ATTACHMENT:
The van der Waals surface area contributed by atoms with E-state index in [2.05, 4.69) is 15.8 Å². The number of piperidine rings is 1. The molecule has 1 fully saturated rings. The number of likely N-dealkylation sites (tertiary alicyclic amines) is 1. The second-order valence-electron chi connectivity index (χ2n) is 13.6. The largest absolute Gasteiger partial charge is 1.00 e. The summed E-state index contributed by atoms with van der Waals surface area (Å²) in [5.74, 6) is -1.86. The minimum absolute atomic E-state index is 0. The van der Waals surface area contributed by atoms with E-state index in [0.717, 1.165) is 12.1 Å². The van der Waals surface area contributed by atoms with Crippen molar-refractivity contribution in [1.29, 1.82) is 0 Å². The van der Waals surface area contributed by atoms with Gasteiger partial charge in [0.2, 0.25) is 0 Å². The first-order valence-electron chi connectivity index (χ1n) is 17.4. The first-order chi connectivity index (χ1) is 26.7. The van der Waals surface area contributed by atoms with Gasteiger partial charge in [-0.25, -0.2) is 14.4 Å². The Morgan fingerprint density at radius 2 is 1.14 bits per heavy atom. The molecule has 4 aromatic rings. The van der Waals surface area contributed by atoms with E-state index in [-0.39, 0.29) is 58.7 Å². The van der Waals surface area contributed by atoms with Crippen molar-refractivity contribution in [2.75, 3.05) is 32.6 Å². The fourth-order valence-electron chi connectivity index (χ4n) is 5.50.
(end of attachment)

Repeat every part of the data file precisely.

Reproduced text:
The van der Waals surface area contributed by atoms with E-state index in [2.05, 4.69) is 15.8 Å². The number of piperidine rings is 1. The molecule has 1 fully saturated rings. The number of likely N-dealkylation sites (tertiary alicyclic amines) is 1. The second-order valence-electron chi connectivity index (χ2n) is 13.6. The largest absolute Gasteiger partial charge is 1.00 e. The summed E-state index contributed by atoms with van der Waals surface area (Å²) in [5.74, 6) is -1.86. The minimum absolute atomic E-state index is 0. The van der Waals surface area contributed by atoms with E-state index in [0.717, 1.165) is 12.1 Å². The van der Waals surface area contributed by atoms with Crippen molar-refractivity contribution in [1.29, 1.82) is 0 Å². The van der Waals surface area contributed by atoms with Gasteiger partial charge in [0.2, 0.25) is 0 Å². The first-order valence-electron chi connectivity index (χ1n) is 17.4. The first-order chi connectivity index (χ1) is 26.7. The van der Waals surface area contributed by atoms with Gasteiger partial charge in [-0.25, -0.2) is 14.4 Å². The Morgan fingerprint density at radius 2 is 1.14 bits per heavy atom. The molecule has 4 aromatic rings. The van der Waals surface area contributed by atoms with E-state index in [-0.39, 0.29) is 58.7 Å². The van der Waals surface area contributed by atoms with Crippen molar-refractivity contribution in [2.75, 3.05) is 32.6 Å². The fourth-order valence-electron chi connectivity index (χ4n) is 5.50.